What does a writer look like?

The reason I ask this is because I had to find a bunch of them on Sunday at a NaNoWriMo meet up.

I imagine at this point you’re more concerned with what ‘NaNoWriMo’ is, as opposed to what a combination of berets, smoking pipes and glasses of scotch all add up to.

So let’s deal with that first, and come back to the stereotypes after. Mainly as I’m fairly certain I’ve covered writer clichés in a previous post, and seriously, what the hell is NaNoWriMo?

So, NaNoWriMo is an abbreviation of ‘National Novel Writing Month’. A global challenge to write a 50,000 word novel over the month of November. To put that in normal terms, that’s about 1,667 words a day, or the equivalent of ‘Hitchhiker’s Guide to the Galaxy’, ‘Brave New World,’ or ‘The Great Gatsby’.

Seeing as I’ve not written anything that long before – most of my stories tend to be between 15,000 to 20,000 words – it seemed like a good challenge. It’s more about committing to the word count and process, as opposed to actually writing anything half decent.

So I’ve now got 50,000 words to play with story arks, character develop, foreshadowing and ‘pantsing’. And the month of November to work out what all those things mean.

There are NaNoWriMo groups set up all over the world, and on Sunday the Christchurch branch met in Hagley Park for a pre-NaNoWriMo meetup. Unfortunately, they didn’t bring along any form of signage, resulting in yours truly wandering the café grounds listening out for terms such as ‘story arks’, ‘character develop’, ‘foreshadowing’, and ‘pantsing’.

After an extensive process of elimination – i.e. asking various groups of people if they were part of the ‘Narowi… the writing group people,’ I eventually managed to find a group of very ordinary looking people, with a few books laid out on the floor between them. No beret’s, pipes or glasses of scotch between them. It soon became apparent that I may have over-dressed somewhat.





A Test of Your Popular Culture References

At the moment I’m in the middle of another horror story – yes, there have been a few now – which involves a story line set during the gold rush days of New Zealand. I’ve read a few bits and pieces on the subject, and have decided to just give it a crack and see how it pans out. This is another way of saying, ‘I’ll just sort the details out later’.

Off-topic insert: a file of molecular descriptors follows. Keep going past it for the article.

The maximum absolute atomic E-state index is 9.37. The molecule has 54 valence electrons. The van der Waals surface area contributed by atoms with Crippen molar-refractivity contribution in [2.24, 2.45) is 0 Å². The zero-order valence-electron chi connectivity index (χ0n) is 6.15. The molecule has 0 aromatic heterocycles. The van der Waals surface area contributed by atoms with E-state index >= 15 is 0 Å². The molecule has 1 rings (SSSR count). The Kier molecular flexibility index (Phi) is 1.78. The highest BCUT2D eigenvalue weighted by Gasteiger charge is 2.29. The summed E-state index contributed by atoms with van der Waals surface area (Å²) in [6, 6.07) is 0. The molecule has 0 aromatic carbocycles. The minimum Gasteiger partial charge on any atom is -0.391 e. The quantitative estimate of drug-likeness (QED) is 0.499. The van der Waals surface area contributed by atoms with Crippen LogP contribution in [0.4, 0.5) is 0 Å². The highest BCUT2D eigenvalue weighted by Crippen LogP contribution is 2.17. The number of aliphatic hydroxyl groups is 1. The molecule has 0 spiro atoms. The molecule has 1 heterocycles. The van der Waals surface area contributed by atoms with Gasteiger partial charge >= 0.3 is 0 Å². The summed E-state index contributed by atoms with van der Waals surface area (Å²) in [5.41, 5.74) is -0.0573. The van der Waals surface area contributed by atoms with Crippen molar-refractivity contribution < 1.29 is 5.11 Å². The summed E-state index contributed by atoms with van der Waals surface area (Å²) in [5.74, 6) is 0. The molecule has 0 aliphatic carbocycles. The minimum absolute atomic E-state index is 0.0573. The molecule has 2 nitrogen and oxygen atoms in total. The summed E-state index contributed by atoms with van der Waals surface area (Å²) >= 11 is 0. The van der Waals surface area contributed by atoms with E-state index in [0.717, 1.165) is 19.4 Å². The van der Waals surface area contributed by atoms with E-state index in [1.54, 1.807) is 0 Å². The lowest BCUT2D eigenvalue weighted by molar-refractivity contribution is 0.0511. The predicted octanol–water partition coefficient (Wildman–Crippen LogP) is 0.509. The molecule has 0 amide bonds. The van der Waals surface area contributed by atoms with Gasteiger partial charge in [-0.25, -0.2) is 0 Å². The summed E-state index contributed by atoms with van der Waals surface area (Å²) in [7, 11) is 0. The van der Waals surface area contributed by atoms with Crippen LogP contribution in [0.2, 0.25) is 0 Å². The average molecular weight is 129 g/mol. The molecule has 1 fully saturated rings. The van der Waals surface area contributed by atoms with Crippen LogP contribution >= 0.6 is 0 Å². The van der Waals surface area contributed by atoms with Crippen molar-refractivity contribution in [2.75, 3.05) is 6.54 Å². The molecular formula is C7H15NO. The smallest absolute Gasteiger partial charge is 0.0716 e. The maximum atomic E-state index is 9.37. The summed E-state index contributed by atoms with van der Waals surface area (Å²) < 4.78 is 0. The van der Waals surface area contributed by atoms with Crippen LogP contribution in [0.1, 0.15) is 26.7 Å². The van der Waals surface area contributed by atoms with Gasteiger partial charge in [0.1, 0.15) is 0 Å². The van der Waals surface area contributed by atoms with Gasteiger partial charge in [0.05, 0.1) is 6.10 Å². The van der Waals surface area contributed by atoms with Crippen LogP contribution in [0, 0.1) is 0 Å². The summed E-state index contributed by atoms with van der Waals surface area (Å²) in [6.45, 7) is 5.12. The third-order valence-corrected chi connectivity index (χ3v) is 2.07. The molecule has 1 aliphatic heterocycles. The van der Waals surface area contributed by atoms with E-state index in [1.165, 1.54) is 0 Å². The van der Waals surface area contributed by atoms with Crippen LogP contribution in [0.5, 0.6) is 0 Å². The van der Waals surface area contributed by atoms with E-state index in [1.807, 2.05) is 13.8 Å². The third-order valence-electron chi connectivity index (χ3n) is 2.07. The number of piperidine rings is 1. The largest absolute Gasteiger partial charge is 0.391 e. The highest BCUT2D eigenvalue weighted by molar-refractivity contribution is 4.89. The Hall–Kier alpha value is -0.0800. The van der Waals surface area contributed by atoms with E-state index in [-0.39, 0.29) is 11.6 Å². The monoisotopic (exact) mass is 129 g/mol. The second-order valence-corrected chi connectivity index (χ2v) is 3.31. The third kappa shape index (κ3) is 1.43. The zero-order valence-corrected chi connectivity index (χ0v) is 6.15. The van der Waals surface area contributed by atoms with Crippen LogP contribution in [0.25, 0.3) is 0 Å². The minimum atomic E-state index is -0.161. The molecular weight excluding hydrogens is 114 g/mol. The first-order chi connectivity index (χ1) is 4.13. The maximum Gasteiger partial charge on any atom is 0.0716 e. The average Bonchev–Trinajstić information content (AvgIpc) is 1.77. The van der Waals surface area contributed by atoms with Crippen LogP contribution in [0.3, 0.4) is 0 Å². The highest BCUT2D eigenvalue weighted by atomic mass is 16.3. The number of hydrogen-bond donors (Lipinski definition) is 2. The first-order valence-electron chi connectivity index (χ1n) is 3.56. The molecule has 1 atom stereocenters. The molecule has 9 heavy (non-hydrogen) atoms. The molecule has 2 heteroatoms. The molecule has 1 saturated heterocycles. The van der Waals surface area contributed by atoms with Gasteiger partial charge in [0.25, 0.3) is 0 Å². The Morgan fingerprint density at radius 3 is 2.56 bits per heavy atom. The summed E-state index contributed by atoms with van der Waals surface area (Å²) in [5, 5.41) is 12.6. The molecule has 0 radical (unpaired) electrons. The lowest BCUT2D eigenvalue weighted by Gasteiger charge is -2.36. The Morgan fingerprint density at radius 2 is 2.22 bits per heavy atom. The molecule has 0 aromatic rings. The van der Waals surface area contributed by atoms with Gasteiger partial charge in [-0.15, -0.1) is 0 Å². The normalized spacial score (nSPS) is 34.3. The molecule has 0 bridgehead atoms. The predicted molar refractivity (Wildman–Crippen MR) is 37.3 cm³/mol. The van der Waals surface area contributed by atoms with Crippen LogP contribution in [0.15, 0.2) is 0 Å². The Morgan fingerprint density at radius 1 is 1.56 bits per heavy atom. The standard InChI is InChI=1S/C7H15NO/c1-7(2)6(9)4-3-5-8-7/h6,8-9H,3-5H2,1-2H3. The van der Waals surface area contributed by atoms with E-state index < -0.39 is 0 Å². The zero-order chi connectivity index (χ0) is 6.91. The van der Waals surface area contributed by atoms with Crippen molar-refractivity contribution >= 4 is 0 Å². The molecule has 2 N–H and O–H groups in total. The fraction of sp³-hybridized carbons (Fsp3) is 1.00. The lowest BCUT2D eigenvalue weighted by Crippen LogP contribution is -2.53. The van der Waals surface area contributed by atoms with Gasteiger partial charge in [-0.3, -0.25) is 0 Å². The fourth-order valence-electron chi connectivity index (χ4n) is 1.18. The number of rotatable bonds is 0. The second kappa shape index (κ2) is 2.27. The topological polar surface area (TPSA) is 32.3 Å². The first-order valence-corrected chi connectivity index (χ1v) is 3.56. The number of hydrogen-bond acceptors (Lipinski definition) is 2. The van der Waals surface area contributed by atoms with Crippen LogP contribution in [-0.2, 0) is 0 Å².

In doing so, it’s almost impossible not to base it on stereotypes and tropes from the TV and movies. In this case, a large chunk of material is from a combination of the TV show Deadwood, and Back to the Future 3 (which I think we can all agree… was the best in the trilogy).
But when you find out that the fact is less interesting, or more likely, completely different to the fictional perception of a subject, which do you use? People have an expectation of what gold mining and prospecting is, and it’s invariably based around the American Wild West.

I imagine in New Zealand there were less native Indians, spurs on boots, and ZZ Top jamming at an evening’s dance. The same dance I might add where a reckless Marty disrupts the space time continuum by preventing Doc from being shot in the back by Mad Dog Tannen.

In reality I’m sure it was far more mild-mannered and polite, with native flightless birds, gum boots and… I don’t know, Fat Freddy’s Drop playing somewhere.

It’s a bit like writing a story about a rural police station located in the sleepy, New Zealand countryside, but using the movie Bad Boys 2 as your source material. Yes, it may be factually inaccurate, but it’ll be a more interesting read.
And at the end of the day, its fiction innit…

And Yes, That is a Rabbit